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Onion Nutrition Facts
If tears come to your eyes whenever you slice an onion, you'll be glad to know that your tears are not shed in vain. The very compounds that give onions their pungency, taste and smell have been identified as substances that may fight cancer.
Scientists believe that onions and other members of the allium family, such as garlic, leeks, chives and shallots, may be a significant dietary factor by protecting us from certain forms of cancer. The onion first attracted the attention of the scientific community in 1989 when a study was published in the Journal of the National Cancer Institute finding that people who ate the largest amount of vegetables in the onion and garlic family were less likely to develop stomach cancer than those who did not.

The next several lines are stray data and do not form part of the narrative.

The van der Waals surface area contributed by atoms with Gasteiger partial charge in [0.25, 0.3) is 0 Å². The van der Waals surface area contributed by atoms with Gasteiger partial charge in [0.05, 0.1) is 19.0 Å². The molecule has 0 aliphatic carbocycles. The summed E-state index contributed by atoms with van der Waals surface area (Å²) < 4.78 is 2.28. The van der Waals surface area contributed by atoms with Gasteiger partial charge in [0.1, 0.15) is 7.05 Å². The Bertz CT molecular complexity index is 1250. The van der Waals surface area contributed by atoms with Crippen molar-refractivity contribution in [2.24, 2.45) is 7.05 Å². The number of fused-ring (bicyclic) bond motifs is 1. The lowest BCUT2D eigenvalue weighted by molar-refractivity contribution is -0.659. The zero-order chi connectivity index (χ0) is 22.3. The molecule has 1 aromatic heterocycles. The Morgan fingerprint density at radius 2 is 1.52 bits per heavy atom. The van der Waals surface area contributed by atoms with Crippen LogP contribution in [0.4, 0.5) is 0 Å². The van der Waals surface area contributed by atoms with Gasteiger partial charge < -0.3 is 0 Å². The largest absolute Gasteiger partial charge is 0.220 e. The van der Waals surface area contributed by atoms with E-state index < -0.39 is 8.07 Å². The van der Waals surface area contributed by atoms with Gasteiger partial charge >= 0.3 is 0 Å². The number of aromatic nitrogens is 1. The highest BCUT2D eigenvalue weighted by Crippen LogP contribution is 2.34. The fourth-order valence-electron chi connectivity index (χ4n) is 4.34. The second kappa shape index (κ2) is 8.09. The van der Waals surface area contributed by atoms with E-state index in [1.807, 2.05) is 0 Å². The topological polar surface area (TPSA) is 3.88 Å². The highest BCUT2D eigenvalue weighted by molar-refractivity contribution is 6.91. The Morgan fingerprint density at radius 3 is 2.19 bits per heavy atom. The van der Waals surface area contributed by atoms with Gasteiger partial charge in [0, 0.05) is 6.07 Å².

Onions contain as many as 150 phytochemicals. The flavonoid quercetin, an antioxidant (phytochemical) found in onions, helps eliminate free radicals in the body, inhibits low-density lipoprotein oxidation, protects and regenerates vitamin E, and helps to circumvent the harmful effects of heavy metal ions. Other sources of quercetin are tea and apples, but research shows that absorption of quercetin from onions is twice that from tea and more than three times that from apples.
Onions may also have a beneficial effect on cholesterol levels, according to some studies. Researchers found that people who eat an onion a day can raise their “good” (HDL) cholesterol, says Dr. Barry Sears in his book The Top 100 Zone Foods. Onions may also prevent the biochemical chain of events that leads to asthma and inflammatory reactions.
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